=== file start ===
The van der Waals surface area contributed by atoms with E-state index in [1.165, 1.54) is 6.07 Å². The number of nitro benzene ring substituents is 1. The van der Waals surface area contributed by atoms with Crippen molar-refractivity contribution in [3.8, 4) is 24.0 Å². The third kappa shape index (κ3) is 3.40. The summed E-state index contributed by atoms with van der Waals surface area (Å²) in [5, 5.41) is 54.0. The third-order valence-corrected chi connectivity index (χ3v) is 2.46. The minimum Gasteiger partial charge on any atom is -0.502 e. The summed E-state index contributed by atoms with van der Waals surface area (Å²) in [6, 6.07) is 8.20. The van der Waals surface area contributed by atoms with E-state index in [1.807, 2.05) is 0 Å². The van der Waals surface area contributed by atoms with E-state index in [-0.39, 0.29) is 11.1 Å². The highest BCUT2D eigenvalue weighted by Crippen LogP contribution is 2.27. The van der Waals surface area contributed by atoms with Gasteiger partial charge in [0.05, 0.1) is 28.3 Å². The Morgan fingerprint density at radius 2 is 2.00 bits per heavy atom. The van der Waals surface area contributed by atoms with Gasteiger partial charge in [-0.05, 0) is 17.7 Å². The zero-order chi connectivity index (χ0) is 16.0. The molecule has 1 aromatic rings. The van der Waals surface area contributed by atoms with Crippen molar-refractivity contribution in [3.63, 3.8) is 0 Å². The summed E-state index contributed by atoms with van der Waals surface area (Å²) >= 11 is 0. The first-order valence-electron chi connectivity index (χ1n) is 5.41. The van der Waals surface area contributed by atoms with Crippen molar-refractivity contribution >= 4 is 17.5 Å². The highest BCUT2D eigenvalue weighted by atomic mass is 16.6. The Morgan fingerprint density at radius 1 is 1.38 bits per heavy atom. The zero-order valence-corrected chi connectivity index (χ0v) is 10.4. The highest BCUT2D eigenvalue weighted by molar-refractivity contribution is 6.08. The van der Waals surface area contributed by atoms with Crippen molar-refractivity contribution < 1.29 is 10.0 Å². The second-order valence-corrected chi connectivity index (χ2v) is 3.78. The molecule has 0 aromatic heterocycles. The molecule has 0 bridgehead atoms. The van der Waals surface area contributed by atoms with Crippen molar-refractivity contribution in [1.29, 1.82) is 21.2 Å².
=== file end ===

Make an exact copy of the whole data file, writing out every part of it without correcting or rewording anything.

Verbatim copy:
The van der Waals surface area contributed by atoms with E-state index in [1.165, 1.54) is 6.07 Å². The number of nitro benzene ring substituents is 1. The van der Waals surface area contributed by atoms with Crippen molar-refractivity contribution in [3.8, 4) is 24.0 Å². The third kappa shape index (κ3) is 3.40. The summed E-state index contributed by atoms with van der Waals surface area (Å²) in [5, 5.41) is 54.0. The third-order valence-corrected chi connectivity index (χ3v) is 2.46. The minimum Gasteiger partial charge on any atom is -0.502 e. The summed E-state index contributed by atoms with van der Waals surface area (Å²) in [6, 6.07) is 8.20. The van der Waals surface area contributed by atoms with E-state index in [1.807, 2.05) is 0 Å². The van der Waals surface area contributed by atoms with E-state index in [-0.39, 0.29) is 11.1 Å². The highest BCUT2D eigenvalue weighted by Crippen LogP contribution is 2.27. The van der Waals surface area contributed by atoms with Gasteiger partial charge in [0.05, 0.1) is 28.3 Å². The Morgan fingerprint density at radius 2 is 2.00 bits per heavy atom. The van der Waals surface area contributed by atoms with Gasteiger partial charge in [-0.05, 0) is 17.7 Å². The zero-order chi connectivity index (χ0) is 16.0. The molecule has 1 aromatic rings. The van der Waals surface area contributed by atoms with Crippen molar-refractivity contribution in [3.63, 3.8) is 0 Å². The summed E-state index contributed by atoms with van der Waals surface area (Å²) >= 11 is 0. The first-order valence-electron chi connectivity index (χ1n) is 5.41. The van der Waals surface area contributed by atoms with Crippen molar-refractivity contribution >= 4 is 17.5 Å². The highest BCUT2D eigenvalue weighted by atomic mass is 16.6. The Morgan fingerprint density at radius 1 is 1.38 bits per heavy atom. The zero-order valence-corrected chi connectivity index (χ0v) is 10.4. The highest BCUT2D eigenvalue weighted by molar-refractivity contribution is 6.08. The van der Waals surface area contributed by atoms with Crippen molar-refractivity contribution < 1.29 is 10.0 Å². The second-order valence-corrected chi connectivity index (χ2v) is 3.78. The molecule has 0 aromatic heterocycles. The molecule has 0 bridgehead atoms. The van der Waals surface area contributed by atoms with Crippen molar-refractivity contribution in [1.29, 1.82) is 21.2 Å².